The end result is that machine learning has become a general purpose technology that can be used in many different application domains for many different uses. Like other general purpose technologies before it,[3] such as the domestication of plants, the wheel, and electricity, machine learning is starting to remake all parts of society. In some parts of the world, machine learning already has an incipient role in every part of our lives, including health and wellness, law and order, commerce, entertainment, finance, human capital management, communication, transportation, and philanthropy.

Despite artificial intelligence’s promise to reshape different sectors, there has not yet been wide adoption of the technology except in certain pockets such as electronic commerce and media. Like other general purpose technologies, there are many short-term costs to the changes required in infrastructure, organizations, and human capital.[4] In particular, it is difficult for many businesses to collect and curate data from disparate sources. Importantly, corporations do not trust artificial intelligence and machine learning in critical enterprise workflows because of a lack of transparency into the inner workings and a potential lack of reliability. For example, a recent study of business decision makers found that only 21% of them have a high level of trust in different types of analytics;[5] the number is likely smaller for machine learning, which is a part of analytics in business parlance.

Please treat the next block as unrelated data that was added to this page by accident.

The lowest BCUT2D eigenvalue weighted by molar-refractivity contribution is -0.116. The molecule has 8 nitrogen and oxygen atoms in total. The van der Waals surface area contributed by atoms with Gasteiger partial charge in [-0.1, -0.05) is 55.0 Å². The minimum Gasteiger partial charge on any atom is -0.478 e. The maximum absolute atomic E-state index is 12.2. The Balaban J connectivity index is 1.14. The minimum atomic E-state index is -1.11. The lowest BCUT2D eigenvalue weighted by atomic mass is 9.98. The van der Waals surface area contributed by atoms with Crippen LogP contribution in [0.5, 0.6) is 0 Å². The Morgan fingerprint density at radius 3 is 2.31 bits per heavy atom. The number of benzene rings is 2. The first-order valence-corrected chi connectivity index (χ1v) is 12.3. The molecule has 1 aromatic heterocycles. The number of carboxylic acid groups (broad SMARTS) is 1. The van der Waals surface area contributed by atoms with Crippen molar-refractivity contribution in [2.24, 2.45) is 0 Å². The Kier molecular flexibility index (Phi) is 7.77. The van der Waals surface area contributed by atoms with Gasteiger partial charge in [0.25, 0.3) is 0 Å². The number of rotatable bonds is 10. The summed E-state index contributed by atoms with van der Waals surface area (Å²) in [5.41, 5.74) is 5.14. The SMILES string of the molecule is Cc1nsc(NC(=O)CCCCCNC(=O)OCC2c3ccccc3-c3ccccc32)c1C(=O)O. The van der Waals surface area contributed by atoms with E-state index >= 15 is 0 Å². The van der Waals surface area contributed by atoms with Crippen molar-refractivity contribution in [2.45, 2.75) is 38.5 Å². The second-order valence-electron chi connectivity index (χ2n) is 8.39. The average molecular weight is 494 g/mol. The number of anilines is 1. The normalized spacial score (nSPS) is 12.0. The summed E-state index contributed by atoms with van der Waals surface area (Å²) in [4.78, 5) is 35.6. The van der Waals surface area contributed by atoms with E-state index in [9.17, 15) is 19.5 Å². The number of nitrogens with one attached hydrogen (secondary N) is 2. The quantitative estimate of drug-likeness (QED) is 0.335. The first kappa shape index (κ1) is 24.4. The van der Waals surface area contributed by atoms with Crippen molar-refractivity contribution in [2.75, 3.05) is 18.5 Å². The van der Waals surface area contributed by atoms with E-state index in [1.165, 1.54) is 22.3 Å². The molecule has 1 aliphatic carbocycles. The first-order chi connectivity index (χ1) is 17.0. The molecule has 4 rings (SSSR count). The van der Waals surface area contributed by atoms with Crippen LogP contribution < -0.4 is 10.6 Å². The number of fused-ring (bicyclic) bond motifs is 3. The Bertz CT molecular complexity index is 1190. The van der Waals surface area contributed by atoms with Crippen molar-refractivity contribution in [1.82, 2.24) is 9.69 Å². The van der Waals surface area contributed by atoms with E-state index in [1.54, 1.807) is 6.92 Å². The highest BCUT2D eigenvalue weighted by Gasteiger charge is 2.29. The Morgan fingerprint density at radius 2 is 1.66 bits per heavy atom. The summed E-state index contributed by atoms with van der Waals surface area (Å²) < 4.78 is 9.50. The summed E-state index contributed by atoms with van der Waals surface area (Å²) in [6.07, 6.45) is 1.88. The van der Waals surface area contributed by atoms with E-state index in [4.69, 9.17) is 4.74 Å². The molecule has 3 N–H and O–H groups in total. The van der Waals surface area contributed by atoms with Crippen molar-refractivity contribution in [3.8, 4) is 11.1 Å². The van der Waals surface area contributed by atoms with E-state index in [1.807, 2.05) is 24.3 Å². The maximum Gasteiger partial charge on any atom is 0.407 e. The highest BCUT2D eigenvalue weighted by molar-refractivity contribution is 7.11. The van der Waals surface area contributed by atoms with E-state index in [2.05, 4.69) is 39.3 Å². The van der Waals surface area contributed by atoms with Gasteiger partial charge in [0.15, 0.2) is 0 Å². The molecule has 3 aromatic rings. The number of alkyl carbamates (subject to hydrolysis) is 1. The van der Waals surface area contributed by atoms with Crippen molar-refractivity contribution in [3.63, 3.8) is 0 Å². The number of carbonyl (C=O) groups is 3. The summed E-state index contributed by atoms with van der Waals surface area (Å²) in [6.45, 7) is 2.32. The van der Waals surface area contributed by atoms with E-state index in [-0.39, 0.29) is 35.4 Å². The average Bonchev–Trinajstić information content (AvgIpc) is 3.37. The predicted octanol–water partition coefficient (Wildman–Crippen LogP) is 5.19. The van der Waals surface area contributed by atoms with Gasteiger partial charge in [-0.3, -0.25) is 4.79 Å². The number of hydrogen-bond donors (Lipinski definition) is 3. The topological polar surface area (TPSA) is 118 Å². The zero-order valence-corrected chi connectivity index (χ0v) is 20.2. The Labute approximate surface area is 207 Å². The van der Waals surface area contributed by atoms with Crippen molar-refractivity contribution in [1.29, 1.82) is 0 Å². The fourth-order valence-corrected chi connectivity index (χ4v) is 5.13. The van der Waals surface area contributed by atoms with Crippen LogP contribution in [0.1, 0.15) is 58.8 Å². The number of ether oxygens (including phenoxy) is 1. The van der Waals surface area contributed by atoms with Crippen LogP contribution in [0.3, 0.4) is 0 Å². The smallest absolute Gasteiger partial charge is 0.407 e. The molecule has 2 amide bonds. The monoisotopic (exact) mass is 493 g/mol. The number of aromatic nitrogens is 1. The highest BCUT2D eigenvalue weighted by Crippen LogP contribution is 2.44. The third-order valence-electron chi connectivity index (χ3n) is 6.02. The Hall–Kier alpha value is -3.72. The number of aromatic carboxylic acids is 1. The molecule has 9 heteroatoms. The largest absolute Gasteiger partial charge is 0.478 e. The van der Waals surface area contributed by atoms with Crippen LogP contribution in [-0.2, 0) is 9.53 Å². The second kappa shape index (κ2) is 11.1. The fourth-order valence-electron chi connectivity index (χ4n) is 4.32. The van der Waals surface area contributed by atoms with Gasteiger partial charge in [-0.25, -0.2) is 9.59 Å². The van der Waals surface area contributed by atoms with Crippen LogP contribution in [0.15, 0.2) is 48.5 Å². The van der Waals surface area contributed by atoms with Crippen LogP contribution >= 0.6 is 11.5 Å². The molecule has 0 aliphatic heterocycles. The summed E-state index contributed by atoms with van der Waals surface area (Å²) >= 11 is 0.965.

“A decision aid, no matter how sophisticated or ‘intelligent’ it may be, may be rejected by a decision maker who does not trust it, and so its potential benefits to system performance will be lost.”

—Bonnie M. Muir, psychologist at University of Toronto

This book is being written at a juncture in time when there is a lot of enthusiasm for machine learning. It is also a time when many societies are reckoning with social justice. Many claim that it is the beginning of the age of artificial intelligence, but others are afraid of impending calamity. The technology is poised to graduate from the experimental sandboxes of academic and industrial laboratories to truly widespread adoption across domains, but only if the gap in trust can be overcome.